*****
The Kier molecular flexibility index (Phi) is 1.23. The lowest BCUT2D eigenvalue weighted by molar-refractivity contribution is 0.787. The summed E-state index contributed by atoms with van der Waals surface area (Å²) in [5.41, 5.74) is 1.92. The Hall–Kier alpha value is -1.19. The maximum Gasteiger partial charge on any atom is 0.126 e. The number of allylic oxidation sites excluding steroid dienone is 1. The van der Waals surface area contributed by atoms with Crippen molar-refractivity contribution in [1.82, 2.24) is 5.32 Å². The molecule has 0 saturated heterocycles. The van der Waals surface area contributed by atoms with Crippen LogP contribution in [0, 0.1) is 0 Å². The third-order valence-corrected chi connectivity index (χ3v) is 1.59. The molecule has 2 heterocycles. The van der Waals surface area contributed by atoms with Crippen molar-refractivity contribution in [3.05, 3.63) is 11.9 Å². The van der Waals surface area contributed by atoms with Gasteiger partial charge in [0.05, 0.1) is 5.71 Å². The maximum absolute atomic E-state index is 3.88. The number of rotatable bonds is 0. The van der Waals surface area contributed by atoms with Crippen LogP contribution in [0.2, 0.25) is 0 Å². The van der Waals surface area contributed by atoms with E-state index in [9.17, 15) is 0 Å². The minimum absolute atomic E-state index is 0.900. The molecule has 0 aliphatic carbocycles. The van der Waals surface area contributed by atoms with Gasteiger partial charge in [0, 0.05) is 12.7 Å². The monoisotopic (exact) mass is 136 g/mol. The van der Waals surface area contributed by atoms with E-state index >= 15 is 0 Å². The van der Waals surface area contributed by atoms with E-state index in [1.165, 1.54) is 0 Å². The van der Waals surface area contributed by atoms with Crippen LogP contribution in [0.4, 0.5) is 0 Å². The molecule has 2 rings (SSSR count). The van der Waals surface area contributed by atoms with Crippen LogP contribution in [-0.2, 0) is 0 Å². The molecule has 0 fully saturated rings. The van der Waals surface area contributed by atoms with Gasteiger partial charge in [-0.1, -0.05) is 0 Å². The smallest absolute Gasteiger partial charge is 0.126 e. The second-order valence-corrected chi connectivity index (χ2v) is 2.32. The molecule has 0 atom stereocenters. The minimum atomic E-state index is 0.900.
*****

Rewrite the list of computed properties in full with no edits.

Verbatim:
The Kier molecular flexibility index (Phi) is 1.23. The lowest BCUT2D eigenvalue weighted by molar-refractivity contribution is 0.787. The summed E-state index contributed by atoms with van der Waals surface area (Å²) in [5.41, 5.74) is 1.92. The Hall–Kier alpha value is -1.19. The maximum Gasteiger partial charge on any atom is 0.126 e. The number of allylic oxidation sites excluding steroid dienone is 1. The van der Waals surface area contributed by atoms with Crippen molar-refractivity contribution in [1.82, 2.24) is 5.32 Å². The molecule has 0 saturated heterocycles. The van der Waals surface area contributed by atoms with Crippen LogP contribution in [0, 0.1) is 0 Å². The third-order valence-corrected chi connectivity index (χ3v) is 1.59. The molecule has 2 heterocycles. The van der Waals surface area contributed by atoms with Crippen molar-refractivity contribution in [3.05, 3.63) is 11.9 Å². The van der Waals surface area contributed by atoms with Gasteiger partial charge in [0.05, 0.1) is 5.71 Å². The maximum absolute atomic E-state index is 3.88. The number of rotatable bonds is 0. The van der Waals surface area contributed by atoms with Crippen LogP contribution in [0.2, 0.25) is 0 Å². The van der Waals surface area contributed by atoms with E-state index in [9.17, 15) is 0 Å². The minimum absolute atomic E-state index is 0.900. The molecule has 0 aliphatic carbocycles. The van der Waals surface area contributed by atoms with Gasteiger partial charge in [0, 0.05) is 12.7 Å². The monoisotopic (exact) mass is 136 g/mol. The van der Waals surface area contributed by atoms with E-state index >= 15 is 0 Å². The van der Waals surface area contributed by atoms with E-state index in [1.165, 1.54) is 0 Å². The van der Waals surface area contributed by atoms with Crippen LogP contribution in [0.4, 0.5) is 0 Å². The molecule has 2 rings (SSSR count). The van der Waals surface area contributed by atoms with Crippen LogP contribution in [-0.2, 0) is 0 Å². The molecule has 0 fully saturated rings. The van der Waals surface area contributed by atoms with Gasteiger partial charge in [-0.1, -0.05) is 0 Å². The smallest absolute Gasteiger partial charge is 0.126 e. The second-order valence-corrected chi connectivity index (χ2v) is 2.32. The molecule has 0 atom stereocenters. The minimum atomic E-state index is 0.900.